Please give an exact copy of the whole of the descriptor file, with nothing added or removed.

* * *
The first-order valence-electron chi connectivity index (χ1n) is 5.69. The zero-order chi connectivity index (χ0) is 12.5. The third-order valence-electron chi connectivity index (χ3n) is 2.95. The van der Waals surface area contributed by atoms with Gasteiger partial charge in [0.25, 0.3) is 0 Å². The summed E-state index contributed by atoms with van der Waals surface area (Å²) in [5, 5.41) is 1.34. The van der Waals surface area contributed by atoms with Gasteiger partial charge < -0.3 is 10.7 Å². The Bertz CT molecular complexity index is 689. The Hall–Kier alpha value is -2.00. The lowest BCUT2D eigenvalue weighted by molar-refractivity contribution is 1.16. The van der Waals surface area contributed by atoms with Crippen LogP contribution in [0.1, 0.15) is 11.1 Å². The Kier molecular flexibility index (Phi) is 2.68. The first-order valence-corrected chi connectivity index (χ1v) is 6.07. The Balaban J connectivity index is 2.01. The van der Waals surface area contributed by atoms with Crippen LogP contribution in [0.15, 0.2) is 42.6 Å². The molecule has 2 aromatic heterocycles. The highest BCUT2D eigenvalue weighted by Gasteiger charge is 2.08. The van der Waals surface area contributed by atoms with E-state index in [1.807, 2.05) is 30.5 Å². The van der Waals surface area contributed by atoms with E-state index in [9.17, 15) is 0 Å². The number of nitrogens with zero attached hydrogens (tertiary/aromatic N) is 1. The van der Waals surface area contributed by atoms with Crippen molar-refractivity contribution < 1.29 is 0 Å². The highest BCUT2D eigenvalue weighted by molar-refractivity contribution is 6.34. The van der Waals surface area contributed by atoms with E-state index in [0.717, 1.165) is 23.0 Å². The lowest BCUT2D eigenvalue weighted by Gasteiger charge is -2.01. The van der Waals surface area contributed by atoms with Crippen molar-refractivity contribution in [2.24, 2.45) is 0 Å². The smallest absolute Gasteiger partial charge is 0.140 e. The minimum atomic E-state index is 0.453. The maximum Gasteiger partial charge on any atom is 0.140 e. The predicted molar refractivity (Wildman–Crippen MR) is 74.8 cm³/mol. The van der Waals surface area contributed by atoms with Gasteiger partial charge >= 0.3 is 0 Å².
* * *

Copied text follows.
The first-order valence-electron chi connectivity index (χ1n) is 5.69. The zero-order chi connectivity index (χ0) is 12.5. The third-order valence-electron chi connectivity index (χ3n) is 2.95. The van der Waals surface area contributed by atoms with Gasteiger partial charge in [0.25, 0.3) is 0 Å². The summed E-state index contributed by atoms with van der Waals surface area (Å²) in [5, 5.41) is 1.34. The van der Waals surface area contributed by atoms with Gasteiger partial charge < -0.3 is 10.7 Å². The Bertz CT molecular complexity index is 689. The Hall–Kier alpha value is -2.00. The lowest BCUT2D eigenvalue weighted by molar-refractivity contribution is 1.16. The van der Waals surface area contributed by atoms with Crippen LogP contribution in [0.1, 0.15) is 11.1 Å². The Kier molecular flexibility index (Phi) is 2.68. The first-order valence-corrected chi connectivity index (χ1v) is 6.07. The Balaban J connectivity index is 2.01. The van der Waals surface area contributed by atoms with Crippen LogP contribution in [0.15, 0.2) is 42.6 Å². The molecule has 2 aromatic heterocycles. The highest BCUT2D eigenvalue weighted by Gasteiger charge is 2.08. The van der Waals surface area contributed by atoms with E-state index in [1.807, 2.05) is 30.5 Å². The van der Waals surface area contributed by atoms with E-state index in [9.17, 15) is 0 Å². The number of nitrogens with zero attached hydrogens (tertiary/aromatic N) is 1. The van der Waals surface area contributed by atoms with Crippen molar-refractivity contribution < 1.29 is 0 Å². The highest BCUT2D eigenvalue weighted by molar-refractivity contribution is 6.34. The van der Waals surface area contributed by atoms with E-state index in [0.717, 1.165) is 23.0 Å². The lowest BCUT2D eigenvalue weighted by Gasteiger charge is -2.01. The van der Waals surface area contributed by atoms with Crippen molar-refractivity contribution in [2.24, 2.45) is 0 Å². The smallest absolute Gasteiger partial charge is 0.140 e. The minimum atomic E-state index is 0.453. The maximum Gasteiger partial charge on any atom is 0.140 e. The predicted molar refractivity (Wildman–Crippen MR) is 74.8 cm³/mol. The van der Waals surface area contributed by atoms with Gasteiger partial charge >= 0.3 is 0 Å².